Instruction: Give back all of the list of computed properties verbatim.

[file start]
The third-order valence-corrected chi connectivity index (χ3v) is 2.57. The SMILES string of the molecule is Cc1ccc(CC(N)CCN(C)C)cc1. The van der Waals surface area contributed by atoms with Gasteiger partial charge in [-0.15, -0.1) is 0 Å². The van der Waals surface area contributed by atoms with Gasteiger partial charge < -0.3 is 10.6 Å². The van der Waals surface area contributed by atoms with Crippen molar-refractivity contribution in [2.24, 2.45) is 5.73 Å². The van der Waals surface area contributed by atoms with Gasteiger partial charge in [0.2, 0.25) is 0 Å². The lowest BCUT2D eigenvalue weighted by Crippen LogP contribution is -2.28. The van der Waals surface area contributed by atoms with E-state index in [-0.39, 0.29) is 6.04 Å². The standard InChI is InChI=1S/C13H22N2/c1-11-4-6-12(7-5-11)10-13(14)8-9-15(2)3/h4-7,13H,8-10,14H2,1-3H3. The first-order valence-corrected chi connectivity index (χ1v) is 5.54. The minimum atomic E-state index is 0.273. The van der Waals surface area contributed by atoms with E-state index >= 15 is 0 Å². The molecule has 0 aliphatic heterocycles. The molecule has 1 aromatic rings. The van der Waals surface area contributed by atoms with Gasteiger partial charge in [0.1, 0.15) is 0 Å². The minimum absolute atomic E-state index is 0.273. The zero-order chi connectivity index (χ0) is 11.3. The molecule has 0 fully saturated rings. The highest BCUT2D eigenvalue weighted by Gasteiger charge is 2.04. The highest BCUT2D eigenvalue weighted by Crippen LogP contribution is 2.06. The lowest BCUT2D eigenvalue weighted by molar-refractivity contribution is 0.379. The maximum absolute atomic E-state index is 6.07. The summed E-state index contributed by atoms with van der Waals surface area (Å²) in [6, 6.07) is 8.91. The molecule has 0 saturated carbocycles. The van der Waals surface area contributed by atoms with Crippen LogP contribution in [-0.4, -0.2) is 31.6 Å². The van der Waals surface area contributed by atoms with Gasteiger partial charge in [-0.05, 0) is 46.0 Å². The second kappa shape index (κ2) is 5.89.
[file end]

The third-order valence-corrected chi connectivity index (χ3v) is 2.57. The SMILES string of the molecule is Cc1ccc(CC(N)CCN(C)C)cc1. The van der Waals surface area contributed by atoms with Gasteiger partial charge in [-0.15, -0.1) is 0 Å². The van der Waals surface area contributed by atoms with Gasteiger partial charge < -0.3 is 10.6 Å². The van der Waals surface area contributed by atoms with Crippen molar-refractivity contribution in [2.24, 2.45) is 5.73 Å². The van der Waals surface area contributed by atoms with Gasteiger partial charge in [0.2, 0.25) is 0 Å². The lowest BCUT2D eigenvalue weighted by Crippen LogP contribution is -2.28. The van der Waals surface area contributed by atoms with E-state index in [-0.39, 0.29) is 6.04 Å². The standard InChI is InChI=1S/C13H22N2/c1-11-4-6-12(7-5-11)10-13(14)8-9-15(2)3/h4-7,13H,8-10,14H2,1-3H3. The first-order valence-corrected chi connectivity index (χ1v) is 5.54. The minimum atomic E-state index is 0.273. The van der Waals surface area contributed by atoms with E-state index >= 15 is 0 Å². The molecule has 0 aliphatic heterocycles. The molecule has 1 aromatic rings. The van der Waals surface area contributed by atoms with Gasteiger partial charge in [0.1, 0.15) is 0 Å². The minimum absolute atomic E-state index is 0.273. The zero-order chi connectivity index (χ0) is 11.3. The molecule has 0 fully saturated rings. The highest BCUT2D eigenvalue weighted by Gasteiger charge is 2.04. The highest BCUT2D eigenvalue weighted by Crippen LogP contribution is 2.06. The lowest BCUT2D eigenvalue weighted by molar-refractivity contribution is 0.379. The maximum absolute atomic E-state index is 6.07. The summed E-state index contributed by atoms with van der Waals surface area (Å²) in [6, 6.07) is 8.91. The molecule has 0 saturated carbocycles. The van der Waals surface area contributed by atoms with Crippen LogP contribution in [-0.4, -0.2) is 31.6 Å². The van der Waals surface area contributed by atoms with Gasteiger partial charge in [-0.05, 0) is 46.0 Å². The second kappa shape index (κ2) is 5.89.